Stem Cell Research and Cloning

Stem Cell Research. An embryonic stem (ES) cell is any cell taken from a pre-implantation embryo. ES cells are totipotent, that is, they retain the potential to form any specialized cell type in the body. Totipotency is a characteristic of cells in the inner cell mass of a pre-implantation blastocyst. A non-embryonic stem cell, on the other hand, is a cell from a slightly later stage of fetal development that can proliferate in an undifferentiated state, as well as give rise to differentiated cell lines. These latter stem cells are merely pluripotent, that is, relatively unspecialized stem cells not yet committed to becoming specific types of derived cells; for example, a dermal stem cell that can give rise to the several types of dermal tissues, but cannot give rise to brain tissue. Both types of stem cells can be manipulated in gene targeting and whole organism cloning.

Cloning. Whole organism cloning depends upon the manipulation of totipotent embryonic stem cells, or—as in the well-known case of Dolly the sheep—the technical reversion of a pluripotent stem cell into one that is thought to be totipotent. Advocates of cloning argue that unrestricted stem cell research is a critical prerequisite to realize any of the potential benefits of whole organism cloning.

Whole organism cloning is the creation of a collection of genetically identical individuals that have been derived from a single parent cell; that is, the clone has been reproduced asexually. In biotechnology, cloning usually involves growing genetically identical vectors or host cells—usually bacteria, yeast, or non-human mammalian cells grown in culture—which all contain the same piece of inserted recombinant DNA, including the target gene.9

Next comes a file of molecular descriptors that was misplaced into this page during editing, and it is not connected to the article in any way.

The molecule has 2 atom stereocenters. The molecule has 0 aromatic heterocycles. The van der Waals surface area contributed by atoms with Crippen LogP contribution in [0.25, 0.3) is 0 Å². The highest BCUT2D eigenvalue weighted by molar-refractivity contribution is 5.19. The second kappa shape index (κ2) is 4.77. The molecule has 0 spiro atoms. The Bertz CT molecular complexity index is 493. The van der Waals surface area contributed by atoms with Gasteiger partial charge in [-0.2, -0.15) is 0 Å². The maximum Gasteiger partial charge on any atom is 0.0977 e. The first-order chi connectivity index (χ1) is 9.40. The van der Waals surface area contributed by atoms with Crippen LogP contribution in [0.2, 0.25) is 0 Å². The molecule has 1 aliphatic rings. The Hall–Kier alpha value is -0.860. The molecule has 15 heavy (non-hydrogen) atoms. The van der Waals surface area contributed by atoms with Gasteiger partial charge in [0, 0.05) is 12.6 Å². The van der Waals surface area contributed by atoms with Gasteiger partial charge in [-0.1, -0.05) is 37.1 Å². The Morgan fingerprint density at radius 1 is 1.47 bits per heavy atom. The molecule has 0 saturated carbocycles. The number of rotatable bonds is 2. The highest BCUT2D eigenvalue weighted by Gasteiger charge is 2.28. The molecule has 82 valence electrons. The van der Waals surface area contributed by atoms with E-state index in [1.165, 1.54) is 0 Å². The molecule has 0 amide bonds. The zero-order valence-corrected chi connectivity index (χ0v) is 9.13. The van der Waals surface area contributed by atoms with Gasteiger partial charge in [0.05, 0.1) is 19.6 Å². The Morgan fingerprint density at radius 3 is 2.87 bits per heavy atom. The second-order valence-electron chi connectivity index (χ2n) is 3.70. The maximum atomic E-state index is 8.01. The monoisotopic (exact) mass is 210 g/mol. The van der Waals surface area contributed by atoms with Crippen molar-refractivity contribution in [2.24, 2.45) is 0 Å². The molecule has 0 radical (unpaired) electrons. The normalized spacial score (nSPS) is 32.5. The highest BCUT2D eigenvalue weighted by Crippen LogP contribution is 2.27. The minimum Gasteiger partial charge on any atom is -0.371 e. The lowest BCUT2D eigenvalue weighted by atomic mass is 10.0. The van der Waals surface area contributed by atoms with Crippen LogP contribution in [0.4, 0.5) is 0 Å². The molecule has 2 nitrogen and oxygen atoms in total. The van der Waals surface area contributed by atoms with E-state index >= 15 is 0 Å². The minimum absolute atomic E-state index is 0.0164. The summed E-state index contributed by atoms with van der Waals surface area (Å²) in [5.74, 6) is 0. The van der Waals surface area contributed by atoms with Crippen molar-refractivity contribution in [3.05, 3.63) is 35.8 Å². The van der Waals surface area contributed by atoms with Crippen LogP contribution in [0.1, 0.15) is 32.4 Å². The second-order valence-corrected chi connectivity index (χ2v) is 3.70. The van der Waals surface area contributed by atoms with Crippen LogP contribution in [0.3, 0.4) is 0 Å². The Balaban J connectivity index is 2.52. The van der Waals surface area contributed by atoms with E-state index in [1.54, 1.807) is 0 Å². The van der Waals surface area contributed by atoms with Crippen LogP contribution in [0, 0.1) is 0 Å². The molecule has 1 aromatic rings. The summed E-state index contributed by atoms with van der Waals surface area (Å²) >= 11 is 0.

One of the aims of stem cell research and whole organism cloning is the husbandry of pharmaceutically valued DNA fragments that have been successfully recombined into a larger organism. These fragments can then be harvested at will from that organism or from other clones of that organism. Recombinant human insulin, for example, is currently harvested from clones of bacteria that multiply rapidly in industrial-sized fermenting vats. The clones yield pounds of less toxic and less expensive product. Biotechnologists argue that the insertion of the same human insulin gene into a mammal instead of a bacterium so that product can be harvested daily from normal transgenic mammalian milk, is a logical quantitative but not qualitative next step in this process. The proximate benefit of this process, it is argued, is a safer medical product (insulin, in this case) that can be substituted by injection for a patient's defective gene product, and that humanely saves the lives of juveniles afflicted with insulin-dependent diabetes mellitus (IdDM).

Knowledge of these processes is not yet widespread, and one of the medical specialties that seeks to inform the public about these issues is genetic counseling.

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